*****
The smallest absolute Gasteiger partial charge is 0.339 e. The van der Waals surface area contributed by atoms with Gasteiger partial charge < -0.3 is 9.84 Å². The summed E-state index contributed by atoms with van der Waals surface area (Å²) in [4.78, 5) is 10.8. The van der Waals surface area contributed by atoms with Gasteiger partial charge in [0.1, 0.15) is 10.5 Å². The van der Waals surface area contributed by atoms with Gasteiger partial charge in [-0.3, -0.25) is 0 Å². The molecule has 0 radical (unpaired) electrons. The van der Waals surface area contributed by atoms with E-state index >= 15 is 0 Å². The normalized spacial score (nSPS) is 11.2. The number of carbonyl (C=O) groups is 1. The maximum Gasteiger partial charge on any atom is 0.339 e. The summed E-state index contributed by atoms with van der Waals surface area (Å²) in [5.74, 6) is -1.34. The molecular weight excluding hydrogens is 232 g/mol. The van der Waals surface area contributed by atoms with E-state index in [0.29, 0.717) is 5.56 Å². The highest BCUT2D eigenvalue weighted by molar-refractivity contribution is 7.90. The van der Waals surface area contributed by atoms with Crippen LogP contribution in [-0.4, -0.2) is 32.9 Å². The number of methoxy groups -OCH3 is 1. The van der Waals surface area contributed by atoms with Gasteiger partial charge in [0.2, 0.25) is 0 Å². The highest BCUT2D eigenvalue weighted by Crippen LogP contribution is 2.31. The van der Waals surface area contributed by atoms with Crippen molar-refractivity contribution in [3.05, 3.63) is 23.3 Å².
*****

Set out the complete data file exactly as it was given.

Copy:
The smallest absolute Gasteiger partial charge is 0.339 e. The van der Waals surface area contributed by atoms with Gasteiger partial charge < -0.3 is 9.84 Å². The summed E-state index contributed by atoms with van der Waals surface area (Å²) in [4.78, 5) is 10.8. The van der Waals surface area contributed by atoms with Gasteiger partial charge in [0.1, 0.15) is 10.5 Å². The van der Waals surface area contributed by atoms with Gasteiger partial charge in [-0.3, -0.25) is 0 Å². The molecule has 0 radical (unpaired) electrons. The van der Waals surface area contributed by atoms with E-state index >= 15 is 0 Å². The normalized spacial score (nSPS) is 11.2. The number of carbonyl (C=O) groups is 1. The maximum Gasteiger partial charge on any atom is 0.339 e. The summed E-state index contributed by atoms with van der Waals surface area (Å²) in [5.74, 6) is -1.34. The molecular weight excluding hydrogens is 232 g/mol. The van der Waals surface area contributed by atoms with E-state index in [0.29, 0.717) is 5.56 Å². The highest BCUT2D eigenvalue weighted by molar-refractivity contribution is 7.90. The van der Waals surface area contributed by atoms with Crippen LogP contribution in [-0.4, -0.2) is 32.9 Å². The number of methoxy groups -OCH3 is 1. The van der Waals surface area contributed by atoms with Gasteiger partial charge in [0.2, 0.25) is 0 Å². The highest BCUT2D eigenvalue weighted by Crippen LogP contribution is 2.31. The van der Waals surface area contributed by atoms with Crippen molar-refractivity contribution in [3.05, 3.63) is 23.3 Å².